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Book Review

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Sexism of all kinds – subtle and blatant, criminal and legal, commercial and private – is the topic of the three books under review. The books initially sort themselves out by discipline: Everyday Sexism and Subtle Sexism are anthologies whose editors and contributors are primarily sociologists; Speaking of Sex is written by a law professor and offers a more focused argument about the persistence of gender inequalities. Distinctions in authorship aside, the three books pose a pair of similar and painfully familiar questions: Why is so much still organized to the disadvantage of women, and what can (feminist) academics contribute to a solution?


Civil Rights and Discrimination | Law | Law and Gender | Sexuality and the Law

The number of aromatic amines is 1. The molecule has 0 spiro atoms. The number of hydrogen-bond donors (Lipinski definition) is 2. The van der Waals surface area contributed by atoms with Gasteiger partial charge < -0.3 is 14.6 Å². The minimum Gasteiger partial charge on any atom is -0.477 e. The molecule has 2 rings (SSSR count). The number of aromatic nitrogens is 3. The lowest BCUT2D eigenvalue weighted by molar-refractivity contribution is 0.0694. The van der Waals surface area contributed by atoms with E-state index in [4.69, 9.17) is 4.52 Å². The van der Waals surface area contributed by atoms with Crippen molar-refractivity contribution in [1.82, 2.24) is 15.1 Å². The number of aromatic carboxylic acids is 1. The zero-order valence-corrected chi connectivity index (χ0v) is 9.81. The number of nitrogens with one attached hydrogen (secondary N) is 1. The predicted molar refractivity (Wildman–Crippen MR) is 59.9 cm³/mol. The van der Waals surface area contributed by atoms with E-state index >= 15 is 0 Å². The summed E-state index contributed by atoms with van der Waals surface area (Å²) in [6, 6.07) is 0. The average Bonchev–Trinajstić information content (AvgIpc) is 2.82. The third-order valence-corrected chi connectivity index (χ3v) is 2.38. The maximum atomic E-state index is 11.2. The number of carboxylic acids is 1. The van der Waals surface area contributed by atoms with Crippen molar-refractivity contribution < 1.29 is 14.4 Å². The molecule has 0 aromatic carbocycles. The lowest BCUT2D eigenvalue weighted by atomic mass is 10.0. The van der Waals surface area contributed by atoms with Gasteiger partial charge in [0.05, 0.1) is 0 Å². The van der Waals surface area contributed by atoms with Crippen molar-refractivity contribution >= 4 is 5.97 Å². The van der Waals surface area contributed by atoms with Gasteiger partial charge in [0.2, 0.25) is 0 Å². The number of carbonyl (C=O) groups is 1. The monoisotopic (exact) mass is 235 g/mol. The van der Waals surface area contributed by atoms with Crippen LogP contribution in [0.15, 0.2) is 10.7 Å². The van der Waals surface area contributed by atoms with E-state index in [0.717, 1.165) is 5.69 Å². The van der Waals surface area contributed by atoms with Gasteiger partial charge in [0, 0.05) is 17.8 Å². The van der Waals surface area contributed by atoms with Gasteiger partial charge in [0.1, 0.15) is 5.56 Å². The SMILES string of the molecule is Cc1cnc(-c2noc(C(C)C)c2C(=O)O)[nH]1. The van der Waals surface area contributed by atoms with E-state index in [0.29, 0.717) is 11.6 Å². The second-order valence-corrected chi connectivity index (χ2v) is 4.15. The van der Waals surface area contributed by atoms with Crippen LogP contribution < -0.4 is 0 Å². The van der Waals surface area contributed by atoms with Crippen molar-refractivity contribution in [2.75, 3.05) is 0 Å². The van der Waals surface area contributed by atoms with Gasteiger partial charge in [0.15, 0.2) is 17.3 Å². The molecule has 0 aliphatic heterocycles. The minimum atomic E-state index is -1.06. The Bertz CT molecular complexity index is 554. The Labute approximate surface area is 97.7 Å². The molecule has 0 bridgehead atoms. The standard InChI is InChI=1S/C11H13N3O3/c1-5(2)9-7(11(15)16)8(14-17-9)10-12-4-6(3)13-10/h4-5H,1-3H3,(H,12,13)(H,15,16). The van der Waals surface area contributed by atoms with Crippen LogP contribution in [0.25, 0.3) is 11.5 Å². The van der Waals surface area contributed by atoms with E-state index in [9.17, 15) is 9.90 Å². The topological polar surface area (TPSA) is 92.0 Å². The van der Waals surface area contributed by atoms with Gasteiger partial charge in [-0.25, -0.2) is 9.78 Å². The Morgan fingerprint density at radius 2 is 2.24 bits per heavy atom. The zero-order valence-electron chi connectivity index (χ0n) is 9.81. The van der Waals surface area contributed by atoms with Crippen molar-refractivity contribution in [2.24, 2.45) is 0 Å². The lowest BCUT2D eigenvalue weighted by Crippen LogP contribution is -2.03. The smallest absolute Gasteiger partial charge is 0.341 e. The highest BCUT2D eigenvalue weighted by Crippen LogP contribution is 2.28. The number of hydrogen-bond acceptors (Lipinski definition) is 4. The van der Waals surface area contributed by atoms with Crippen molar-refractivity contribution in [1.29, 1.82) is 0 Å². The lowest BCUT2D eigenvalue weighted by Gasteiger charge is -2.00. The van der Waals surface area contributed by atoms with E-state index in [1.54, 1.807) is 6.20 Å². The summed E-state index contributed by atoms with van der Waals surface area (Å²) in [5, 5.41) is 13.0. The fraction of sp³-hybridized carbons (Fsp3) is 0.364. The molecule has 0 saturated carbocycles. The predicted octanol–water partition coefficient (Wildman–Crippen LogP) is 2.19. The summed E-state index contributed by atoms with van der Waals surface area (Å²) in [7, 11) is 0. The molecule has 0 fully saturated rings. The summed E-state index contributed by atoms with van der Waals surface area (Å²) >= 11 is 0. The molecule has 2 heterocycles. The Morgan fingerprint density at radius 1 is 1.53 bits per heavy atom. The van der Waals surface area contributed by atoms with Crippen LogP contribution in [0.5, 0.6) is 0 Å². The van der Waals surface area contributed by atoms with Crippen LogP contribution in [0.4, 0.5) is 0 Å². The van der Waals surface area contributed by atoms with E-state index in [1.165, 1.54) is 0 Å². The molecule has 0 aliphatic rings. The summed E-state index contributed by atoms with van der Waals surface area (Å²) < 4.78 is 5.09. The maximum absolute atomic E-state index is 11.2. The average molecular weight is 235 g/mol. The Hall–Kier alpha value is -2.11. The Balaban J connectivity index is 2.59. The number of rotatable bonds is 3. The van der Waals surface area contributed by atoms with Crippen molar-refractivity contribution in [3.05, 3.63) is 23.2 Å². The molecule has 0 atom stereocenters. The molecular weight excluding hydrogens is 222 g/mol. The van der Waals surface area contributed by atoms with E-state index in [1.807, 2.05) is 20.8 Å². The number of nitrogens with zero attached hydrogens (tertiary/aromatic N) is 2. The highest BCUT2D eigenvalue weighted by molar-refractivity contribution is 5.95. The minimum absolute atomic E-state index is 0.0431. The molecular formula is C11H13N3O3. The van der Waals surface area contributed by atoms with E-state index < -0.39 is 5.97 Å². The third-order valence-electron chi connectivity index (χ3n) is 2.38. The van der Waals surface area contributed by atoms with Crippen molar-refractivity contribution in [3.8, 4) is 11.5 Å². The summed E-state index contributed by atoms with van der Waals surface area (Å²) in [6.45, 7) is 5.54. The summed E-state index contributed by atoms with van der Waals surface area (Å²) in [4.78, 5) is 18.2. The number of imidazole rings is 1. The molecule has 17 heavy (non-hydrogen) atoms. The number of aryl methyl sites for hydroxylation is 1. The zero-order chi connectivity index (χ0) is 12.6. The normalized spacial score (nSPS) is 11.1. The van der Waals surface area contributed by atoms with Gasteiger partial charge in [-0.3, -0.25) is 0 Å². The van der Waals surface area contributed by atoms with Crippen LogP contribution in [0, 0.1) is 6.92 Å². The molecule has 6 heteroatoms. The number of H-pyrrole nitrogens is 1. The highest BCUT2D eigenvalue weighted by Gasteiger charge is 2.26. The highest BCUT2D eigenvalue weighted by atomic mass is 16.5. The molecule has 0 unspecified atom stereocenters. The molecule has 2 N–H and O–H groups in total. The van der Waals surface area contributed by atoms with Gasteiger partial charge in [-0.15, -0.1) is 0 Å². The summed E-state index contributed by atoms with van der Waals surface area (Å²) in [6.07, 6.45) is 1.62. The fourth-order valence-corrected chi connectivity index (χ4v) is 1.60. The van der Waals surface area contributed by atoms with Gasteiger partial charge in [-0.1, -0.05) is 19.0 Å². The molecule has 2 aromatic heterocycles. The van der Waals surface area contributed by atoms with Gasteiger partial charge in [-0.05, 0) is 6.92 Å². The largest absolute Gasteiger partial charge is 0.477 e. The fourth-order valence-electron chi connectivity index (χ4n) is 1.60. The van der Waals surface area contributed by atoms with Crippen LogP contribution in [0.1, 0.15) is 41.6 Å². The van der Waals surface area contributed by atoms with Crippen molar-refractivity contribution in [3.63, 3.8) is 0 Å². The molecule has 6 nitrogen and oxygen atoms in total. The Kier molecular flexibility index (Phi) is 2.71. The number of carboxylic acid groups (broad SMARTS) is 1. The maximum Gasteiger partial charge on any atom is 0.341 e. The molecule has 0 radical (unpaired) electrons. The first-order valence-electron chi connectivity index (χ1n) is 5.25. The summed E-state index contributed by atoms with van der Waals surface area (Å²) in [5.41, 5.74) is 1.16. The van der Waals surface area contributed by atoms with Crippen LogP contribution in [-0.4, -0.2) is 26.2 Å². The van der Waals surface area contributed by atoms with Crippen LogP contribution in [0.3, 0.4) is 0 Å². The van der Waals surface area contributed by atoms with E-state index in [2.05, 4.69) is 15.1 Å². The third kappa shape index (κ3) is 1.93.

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Creative Commons Attribution-NonCommercial 4.0 International License
This work is licensed under a Creative Commons Attribution-NonCommercial 4.0 International License


© 2001 by The University of Chicago.

Speaking of Sex: The Denial of Gender Inequality by Deborah L. Rhode, Harvard University Press, 1997.

Everyday Sexism in the Third Millennium, edited by Carol Rambo Ranoi, Barbara A. Zsembik & Joe R. Feagin, Routledge, 1997.

Subtle Sexism: Current Practice and Prospects for Change, edited by Nijole V Benokraitis, Sage, 1997.